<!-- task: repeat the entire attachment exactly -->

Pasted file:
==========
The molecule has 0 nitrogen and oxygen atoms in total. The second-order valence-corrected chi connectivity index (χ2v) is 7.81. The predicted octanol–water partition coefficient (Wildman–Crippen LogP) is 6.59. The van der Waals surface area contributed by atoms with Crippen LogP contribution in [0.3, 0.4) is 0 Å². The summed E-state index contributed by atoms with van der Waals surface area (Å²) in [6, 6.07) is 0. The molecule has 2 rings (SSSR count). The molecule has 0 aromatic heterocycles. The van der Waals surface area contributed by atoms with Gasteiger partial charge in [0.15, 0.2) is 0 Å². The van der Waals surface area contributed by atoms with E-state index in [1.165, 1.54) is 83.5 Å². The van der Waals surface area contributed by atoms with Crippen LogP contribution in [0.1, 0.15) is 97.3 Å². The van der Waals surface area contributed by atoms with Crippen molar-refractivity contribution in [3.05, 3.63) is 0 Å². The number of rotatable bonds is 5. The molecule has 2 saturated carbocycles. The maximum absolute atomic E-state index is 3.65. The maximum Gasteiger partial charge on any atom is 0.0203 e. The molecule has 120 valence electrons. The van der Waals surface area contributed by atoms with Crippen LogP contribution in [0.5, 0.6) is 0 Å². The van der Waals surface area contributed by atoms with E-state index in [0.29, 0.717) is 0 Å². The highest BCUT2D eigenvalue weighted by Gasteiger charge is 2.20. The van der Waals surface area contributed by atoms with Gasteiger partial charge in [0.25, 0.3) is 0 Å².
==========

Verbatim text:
The molecule has 0 nitrogen and oxygen atoms in total. The second-order valence-corrected chi connectivity index (χ2v) is 7.81. The predicted octanol–water partition coefficient (Wildman–Crippen LogP) is 6.59. The van der Waals surface area contributed by atoms with Crippen LogP contribution in [0.3, 0.4) is 0 Å². The summed E-state index contributed by atoms with van der Waals surface area (Å²) in [6, 6.07) is 0. The molecule has 2 rings (SSSR count). The molecule has 0 aromatic heterocycles. The van der Waals surface area contributed by atoms with Gasteiger partial charge in [0.15, 0.2) is 0 Å². The van der Waals surface area contributed by atoms with E-state index in [1.165, 1.54) is 83.5 Å². The van der Waals surface area contributed by atoms with Crippen LogP contribution in [0.1, 0.15) is 97.3 Å². The van der Waals surface area contributed by atoms with Crippen molar-refractivity contribution in [3.05, 3.63) is 0 Å². The number of rotatable bonds is 5. The molecule has 2 saturated carbocycles. The maximum absolute atomic E-state index is 3.65. The maximum Gasteiger partial charge on any atom is 0.0203 e. The molecule has 120 valence electrons. The van der Waals surface area contributed by atoms with Crippen LogP contribution in [0.5, 0.6) is 0 Å². The van der Waals surface area contributed by atoms with E-state index in [0.29, 0.717) is 0 Å². The highest BCUT2D eigenvalue weighted by Gasteiger charge is 2.20. The van der Waals surface area contributed by atoms with Gasteiger partial charge in [0.25, 0.3) is 0 Å².